Therefore the meat industry is largely a price taker and must compete with all the other beef producing countries of the world, mainly on price. The bright spot for beef and lamb is relatively certain demand growth, especially for beef, and lack of sufficient product to satisfy the growing global population.

In summary dairy and meat both have a positive growth outlook, but they must resolve the various challenges posed by having to comply with increasingly rigorous environmental standards domestically, needing to build and retain trust between processors and suppliers, and being profitable enough to take the steps required to compete on the international stage.


Allan Barber is a commentator on agribusiness, especially the meat industry, and lives in the Matakana Wine Country where he run a boutique B&B with his wife. You can contact him by email at allan@barberstrategic.co.nz or through his blog at http://allan.barber.wordpress.com

We welcome your help to improve our coverage of this issue. Any examples or experiences to relate? Any links to other news, data or research to shed more light on this? Any insight or views on what might happen next or what should happen next? Any errors to correct?

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Definitely – I think the agriculture sector needs to be far more aggressive and legislate for better outcomes - so competitiveness on international markets is secured and farmers have enough money to clean up the country and  taxpayers pay for the clean up.

Misses the elephant in the room.
Big Ag is entirely reliant on fossil fuels.
So too is the ability to purchase produce.
The challenge will be to morph from a system which - in the case of meat - uses 27 calories of fossil (finite) fuel to supply one consumed calorie of food. We're simply eating oil. This won't 'grow', it'll dwindle; physics says so. 
What we will see, will be a trend to smaller and smaller farms, a breakdown in the global just-in-time system, and a return to 'local'. A mortgage-owing meat farmer I would not be, they're on borrowed :) time now.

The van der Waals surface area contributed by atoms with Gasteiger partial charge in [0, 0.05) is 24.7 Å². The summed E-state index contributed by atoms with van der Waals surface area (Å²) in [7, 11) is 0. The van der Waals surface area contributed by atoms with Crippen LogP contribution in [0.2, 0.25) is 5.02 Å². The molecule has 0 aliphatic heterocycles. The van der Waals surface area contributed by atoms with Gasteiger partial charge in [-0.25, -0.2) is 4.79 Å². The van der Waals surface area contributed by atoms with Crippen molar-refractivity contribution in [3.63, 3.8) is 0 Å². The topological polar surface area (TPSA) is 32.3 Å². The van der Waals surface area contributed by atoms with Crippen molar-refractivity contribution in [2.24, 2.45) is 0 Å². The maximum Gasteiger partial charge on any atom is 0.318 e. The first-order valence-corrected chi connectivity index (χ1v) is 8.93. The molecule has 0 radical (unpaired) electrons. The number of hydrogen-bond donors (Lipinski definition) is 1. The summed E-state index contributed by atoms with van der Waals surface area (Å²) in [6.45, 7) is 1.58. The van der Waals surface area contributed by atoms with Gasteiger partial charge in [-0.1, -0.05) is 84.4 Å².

Maybe the headline to this article should be:
'Will we get our share of international sales while trust is abused and our environment gets stuffed up, more?'
See Neville Bennett's recent article on Int.co:

"To compete successfully Fonterra must expand its control of milk production in the growing overseas markets, notably China. "
This has always been Fonterra's stratergy. since its formation. 
How successful has this stratergy been? Did the move into Australia work? Have we lost money doing this in the past? 
Do we really need to control milk production in other Countries?
What added value does fonterra bring to factory farms in China?
NZ doesn't do factory farms, we do pasture farming. 
What would we gain by controlling milk production in China? What is the mechanism by which profits would grow?
Air New Zealand almost came a cropper because they thought they had no option but to grow in Australia. They bought Ansett which ended up becoming  a disaster for the NZ taxpayer when .Air NZ had to be bailed out.
We don't have any large NZ owned banks left because in the 80's they all decided they had to grow their market share.
Growing market share, attempting to expand control of markets has been a common stratergy for large business in the past, but it often does not work.
Maybe Fonterra should concentrate on building innovative Milk factories in NZ.
The Chinese like milk originating in NZ because they know its safe.